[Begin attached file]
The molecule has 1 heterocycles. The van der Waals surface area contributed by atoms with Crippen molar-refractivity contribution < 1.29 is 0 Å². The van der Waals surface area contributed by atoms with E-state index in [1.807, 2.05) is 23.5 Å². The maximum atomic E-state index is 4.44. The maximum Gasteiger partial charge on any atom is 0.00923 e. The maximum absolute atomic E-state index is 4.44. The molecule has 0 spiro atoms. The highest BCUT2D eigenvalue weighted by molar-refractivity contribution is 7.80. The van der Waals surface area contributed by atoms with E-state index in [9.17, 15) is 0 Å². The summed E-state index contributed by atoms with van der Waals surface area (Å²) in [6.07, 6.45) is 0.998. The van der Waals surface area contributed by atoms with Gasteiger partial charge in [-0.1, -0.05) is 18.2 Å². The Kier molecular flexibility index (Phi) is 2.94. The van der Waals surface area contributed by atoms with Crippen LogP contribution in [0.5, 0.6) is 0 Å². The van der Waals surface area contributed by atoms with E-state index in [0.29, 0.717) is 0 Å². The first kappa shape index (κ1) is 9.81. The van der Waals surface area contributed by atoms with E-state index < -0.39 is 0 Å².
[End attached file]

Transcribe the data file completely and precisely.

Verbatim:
The molecule has 1 heterocycles. The van der Waals surface area contributed by atoms with Crippen molar-refractivity contribution < 1.29 is 0 Å². The van der Waals surface area contributed by atoms with E-state index in [1.807, 2.05) is 23.5 Å². The maximum atomic E-state index is 4.44. The maximum Gasteiger partial charge on any atom is 0.00923 e. The maximum absolute atomic E-state index is 4.44. The molecule has 0 spiro atoms. The highest BCUT2D eigenvalue weighted by molar-refractivity contribution is 7.80. The van der Waals surface area contributed by atoms with E-state index in [9.17, 15) is 0 Å². The summed E-state index contributed by atoms with van der Waals surface area (Å²) in [6.07, 6.45) is 0.998. The van der Waals surface area contributed by atoms with Gasteiger partial charge in [-0.1, -0.05) is 18.2 Å². The Kier molecular flexibility index (Phi) is 2.94. The van der Waals surface area contributed by atoms with Crippen LogP contribution in [0.5, 0.6) is 0 Å². The van der Waals surface area contributed by atoms with E-state index in [0.29, 0.717) is 0 Å². The first kappa shape index (κ1) is 9.81. The van der Waals surface area contributed by atoms with E-state index < -0.39 is 0 Å².